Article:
But much as might be expected from the co-operation of these men in a body it would have been futile and ridiculous to build any hopes on any one of them singly; and the great difficulty was to effect a union among them. Even to bring them together some unusual occurrence was necessary, and fortunately such an incident presented itself. The nuptials of Baron Montigny, one of the Belgian nobles, as also those of the Prince Alexander of Parma, which took place about this time in Brussels, assembled in that town a great number of the Belgian nobles. On this occasion relations met relations; new friendships were formed and old renewed; and while the distress of the country was the topic of conversation wine and mirth unlocked lips and hearts, hints were dropped of union among themselves, and of an alliance with foreign powers. These accidental meetings soon led to concealed ones, and public discussions gave rise to secret consultations. Two German barons, moreover, a Count of Holle and a Count of Schwarzenberg, who at this time were on a visit to the Netherlands, omitted nothing to awaken expectations of assistance from their neighbors. Count Louis of Nassau, too, had also a short time before visited several German courts to ascertain their sentiments.

(It was not without cause that the Prince of Orange suddenly disappeared from Brussels in order to be present at the election of a king of Rome in Frankfort. An assembly of so many German princes must have greatly favored a negotiation.)

It has even been asserted that secret emissaries of the Admiral Coligny were seen at this time in Brabant, but this, however, may be reasonably doubted.

If ever a political crisis was favorable to an attempt at revolution it was the present. A woman at the helm of government; the governors of provinces disaffected themselves and disposed to wink at insubordination in others; most of the state counsellors quite inefficient; no army to fall back upon; the few troops there were long since discontented on account of the outstanding arrears of pay, and already too often deceived by false promises to be enticed by new; commanded, moreover, by officers who despised the Inquisition from their hearts, and would have blushed to draw a sword in its behalf; and, lastly, no money in the treasury to enlist new troops or to hire foreigners. The court at Brussels, as well as the three councils, not only divided by internal dissensions, but in the highest degree--venal and corrupt; the regent without full powers to act on the spot, and the king at a distance; his adherents in the provinces few, uncertain, and dispirited; the faction numerous and powerful; two-thirds of the people irritated against popery and desirous of a change--such was the unfortunate weakness of the government, and the more unfortunate still that this weakness was so well known to its enemies!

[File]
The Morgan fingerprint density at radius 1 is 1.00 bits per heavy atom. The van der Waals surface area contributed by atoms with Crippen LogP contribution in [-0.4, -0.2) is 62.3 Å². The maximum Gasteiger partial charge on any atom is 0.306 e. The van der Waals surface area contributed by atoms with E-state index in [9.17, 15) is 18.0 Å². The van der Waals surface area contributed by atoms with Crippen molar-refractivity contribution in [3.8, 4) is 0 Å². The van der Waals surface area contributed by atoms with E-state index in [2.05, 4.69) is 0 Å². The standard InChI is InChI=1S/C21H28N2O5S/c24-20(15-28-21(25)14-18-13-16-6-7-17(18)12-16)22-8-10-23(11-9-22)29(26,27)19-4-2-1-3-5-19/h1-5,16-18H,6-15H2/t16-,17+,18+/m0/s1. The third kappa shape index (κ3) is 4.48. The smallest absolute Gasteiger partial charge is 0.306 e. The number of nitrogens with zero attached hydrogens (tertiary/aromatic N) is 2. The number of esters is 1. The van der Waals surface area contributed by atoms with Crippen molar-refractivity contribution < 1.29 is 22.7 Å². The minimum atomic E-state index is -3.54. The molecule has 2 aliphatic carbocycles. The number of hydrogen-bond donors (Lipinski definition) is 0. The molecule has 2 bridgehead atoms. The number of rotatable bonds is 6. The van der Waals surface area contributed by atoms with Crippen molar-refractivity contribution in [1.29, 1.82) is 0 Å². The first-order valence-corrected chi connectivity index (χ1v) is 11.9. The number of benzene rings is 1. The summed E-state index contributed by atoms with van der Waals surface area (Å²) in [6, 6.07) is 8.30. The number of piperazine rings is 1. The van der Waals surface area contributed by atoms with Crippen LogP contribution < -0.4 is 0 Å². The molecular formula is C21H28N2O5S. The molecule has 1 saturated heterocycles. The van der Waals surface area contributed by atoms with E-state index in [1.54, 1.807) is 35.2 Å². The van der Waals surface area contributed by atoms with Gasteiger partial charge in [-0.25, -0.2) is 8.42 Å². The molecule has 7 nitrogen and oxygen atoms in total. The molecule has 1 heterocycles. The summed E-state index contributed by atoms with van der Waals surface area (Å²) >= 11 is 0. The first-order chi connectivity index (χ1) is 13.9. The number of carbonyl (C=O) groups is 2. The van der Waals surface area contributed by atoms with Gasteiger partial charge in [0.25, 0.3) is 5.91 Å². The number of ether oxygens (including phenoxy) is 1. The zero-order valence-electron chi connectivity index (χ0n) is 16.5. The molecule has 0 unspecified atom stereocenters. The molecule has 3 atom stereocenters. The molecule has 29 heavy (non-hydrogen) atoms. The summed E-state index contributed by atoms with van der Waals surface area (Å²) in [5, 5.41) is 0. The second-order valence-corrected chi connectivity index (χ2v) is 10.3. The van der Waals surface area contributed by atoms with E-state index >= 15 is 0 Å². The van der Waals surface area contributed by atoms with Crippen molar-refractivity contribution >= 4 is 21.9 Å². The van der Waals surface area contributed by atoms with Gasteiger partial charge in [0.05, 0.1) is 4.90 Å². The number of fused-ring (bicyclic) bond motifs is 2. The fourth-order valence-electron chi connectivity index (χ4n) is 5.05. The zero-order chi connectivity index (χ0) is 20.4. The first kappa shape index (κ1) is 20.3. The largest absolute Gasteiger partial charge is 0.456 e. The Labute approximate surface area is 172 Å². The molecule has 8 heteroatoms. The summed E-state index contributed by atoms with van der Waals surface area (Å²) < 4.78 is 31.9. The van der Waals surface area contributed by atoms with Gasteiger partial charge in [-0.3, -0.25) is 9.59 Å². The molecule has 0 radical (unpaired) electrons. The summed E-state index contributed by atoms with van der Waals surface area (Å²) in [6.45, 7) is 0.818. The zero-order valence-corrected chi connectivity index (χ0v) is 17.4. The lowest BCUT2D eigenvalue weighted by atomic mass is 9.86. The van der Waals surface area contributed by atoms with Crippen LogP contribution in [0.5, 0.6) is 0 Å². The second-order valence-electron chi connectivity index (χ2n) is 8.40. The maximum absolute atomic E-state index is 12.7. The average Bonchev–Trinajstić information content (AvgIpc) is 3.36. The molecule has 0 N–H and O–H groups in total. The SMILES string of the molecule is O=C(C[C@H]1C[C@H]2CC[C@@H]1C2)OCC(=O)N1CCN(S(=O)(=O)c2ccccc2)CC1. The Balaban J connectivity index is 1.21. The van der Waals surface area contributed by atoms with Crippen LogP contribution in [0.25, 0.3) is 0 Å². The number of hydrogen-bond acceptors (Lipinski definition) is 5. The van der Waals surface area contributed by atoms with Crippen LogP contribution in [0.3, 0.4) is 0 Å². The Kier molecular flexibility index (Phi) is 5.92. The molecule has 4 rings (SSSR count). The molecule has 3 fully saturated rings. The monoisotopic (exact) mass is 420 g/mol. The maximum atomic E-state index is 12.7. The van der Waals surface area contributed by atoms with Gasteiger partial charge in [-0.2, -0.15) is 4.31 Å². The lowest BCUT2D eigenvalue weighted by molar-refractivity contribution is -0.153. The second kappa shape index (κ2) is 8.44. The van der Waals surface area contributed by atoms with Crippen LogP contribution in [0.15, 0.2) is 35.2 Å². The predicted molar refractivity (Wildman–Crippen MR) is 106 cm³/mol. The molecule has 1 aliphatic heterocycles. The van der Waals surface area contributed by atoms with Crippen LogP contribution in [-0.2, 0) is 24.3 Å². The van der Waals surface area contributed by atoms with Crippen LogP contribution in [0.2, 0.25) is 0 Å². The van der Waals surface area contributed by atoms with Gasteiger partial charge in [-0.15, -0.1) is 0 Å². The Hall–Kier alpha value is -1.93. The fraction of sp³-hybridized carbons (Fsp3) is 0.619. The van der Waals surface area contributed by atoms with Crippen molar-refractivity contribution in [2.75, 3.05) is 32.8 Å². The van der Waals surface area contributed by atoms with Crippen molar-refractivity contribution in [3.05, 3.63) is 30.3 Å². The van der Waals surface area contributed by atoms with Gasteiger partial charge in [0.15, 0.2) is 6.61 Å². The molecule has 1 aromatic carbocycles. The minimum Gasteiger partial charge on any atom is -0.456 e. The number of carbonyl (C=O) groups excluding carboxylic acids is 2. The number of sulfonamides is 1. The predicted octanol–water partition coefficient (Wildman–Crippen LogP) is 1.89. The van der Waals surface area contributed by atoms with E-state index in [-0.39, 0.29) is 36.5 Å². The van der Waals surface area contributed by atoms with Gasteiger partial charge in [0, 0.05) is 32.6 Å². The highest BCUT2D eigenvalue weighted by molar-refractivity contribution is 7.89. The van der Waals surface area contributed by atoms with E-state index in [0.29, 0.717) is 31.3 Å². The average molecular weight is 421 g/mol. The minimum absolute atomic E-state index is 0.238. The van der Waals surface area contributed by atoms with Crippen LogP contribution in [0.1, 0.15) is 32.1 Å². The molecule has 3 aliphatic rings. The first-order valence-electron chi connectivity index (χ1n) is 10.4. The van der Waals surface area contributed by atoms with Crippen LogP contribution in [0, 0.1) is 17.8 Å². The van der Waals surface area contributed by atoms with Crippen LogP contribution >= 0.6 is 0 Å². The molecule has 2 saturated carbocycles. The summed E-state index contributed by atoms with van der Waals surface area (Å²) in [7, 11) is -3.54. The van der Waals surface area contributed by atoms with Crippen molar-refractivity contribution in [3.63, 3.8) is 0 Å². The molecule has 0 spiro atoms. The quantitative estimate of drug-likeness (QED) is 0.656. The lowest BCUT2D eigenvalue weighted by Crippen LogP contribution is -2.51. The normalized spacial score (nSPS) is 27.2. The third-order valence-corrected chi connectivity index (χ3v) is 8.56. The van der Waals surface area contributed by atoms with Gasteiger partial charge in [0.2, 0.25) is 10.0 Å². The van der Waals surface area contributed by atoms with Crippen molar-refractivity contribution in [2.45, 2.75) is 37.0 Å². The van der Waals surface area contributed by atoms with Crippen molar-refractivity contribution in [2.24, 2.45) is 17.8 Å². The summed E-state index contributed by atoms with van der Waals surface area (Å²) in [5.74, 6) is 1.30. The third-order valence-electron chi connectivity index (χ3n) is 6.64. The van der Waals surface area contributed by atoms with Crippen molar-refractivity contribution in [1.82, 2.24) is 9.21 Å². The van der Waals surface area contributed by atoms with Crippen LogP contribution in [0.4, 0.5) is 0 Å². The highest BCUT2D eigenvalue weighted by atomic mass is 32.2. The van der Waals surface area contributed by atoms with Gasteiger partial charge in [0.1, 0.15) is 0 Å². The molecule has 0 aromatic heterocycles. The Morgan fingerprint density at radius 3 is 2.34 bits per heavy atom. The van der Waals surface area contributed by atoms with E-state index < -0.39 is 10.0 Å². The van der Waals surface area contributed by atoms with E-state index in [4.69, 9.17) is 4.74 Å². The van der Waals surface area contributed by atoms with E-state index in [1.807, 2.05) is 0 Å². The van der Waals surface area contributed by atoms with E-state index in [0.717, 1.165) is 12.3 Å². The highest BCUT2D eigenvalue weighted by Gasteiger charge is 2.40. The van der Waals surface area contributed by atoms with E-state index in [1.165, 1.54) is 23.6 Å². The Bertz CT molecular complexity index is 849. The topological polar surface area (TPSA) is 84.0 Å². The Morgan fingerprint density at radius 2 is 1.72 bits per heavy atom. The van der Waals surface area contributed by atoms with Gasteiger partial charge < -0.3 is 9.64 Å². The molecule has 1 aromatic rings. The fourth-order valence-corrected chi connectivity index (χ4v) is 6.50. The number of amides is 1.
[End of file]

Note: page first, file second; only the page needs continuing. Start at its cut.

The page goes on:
In order to unite so many minds in the prosecution of a common object a leader was still wanting, and a few influential names to give political weight to their enterprise. The two were supplied by Count Louis of Nassau and Henry Count Brederode, both members of the most illustrious houses of the Belgian nobility, who voluntarily placed themselves at the head of the undertaking. Louis of Nassau, brother of the Prince of Orange, united many splendid qualities which made him worthy of appearing on so noble and important a stage. In Geneva, where he studied, he had imbibed at once a hatred to the hierarchy and a love to the new religion, and on his return to his native country had not failed to enlist proselytes to his opinions. The republican bias which his mind had received in that school kindled in him a bitter hatred of the Spanish name, which animated his whole conduct and only left him with his latest breath. Popery and Spanish rule were in his mind identical-- as indeed they were in reality--and the abhorrence which he entertained for the one helped to strengthen his dislike for the other. Closely as the brothers agreed in their inclinations and aversions the ways by which each sought to gratify them were widely dissimilar. Youth and an ardent temperament did not allow the younger brother to follow the tortuous course through which the elder wound himself to his object. A cold, calm circumspection carried the latter slowly but surely to his aim, and with a pliable subtilty he made all things subserve his purpose; with a foolhardy impetuosity which overthrew all obstacles, the other at times compelled success, but oftener accelerated disaster. For this reason William was a general and Louis never more than an adventurer; a sure and powerful arm if only it were directed by a wise head. Louis' pledge once given was good forever; his alliances survived every vicissitude, for they were mostly formed in the pressing moment of necessity, and misfortune binds more firmly than thoughtless joy. He loved his brother as dearly as he did his cause, and for the latter he died.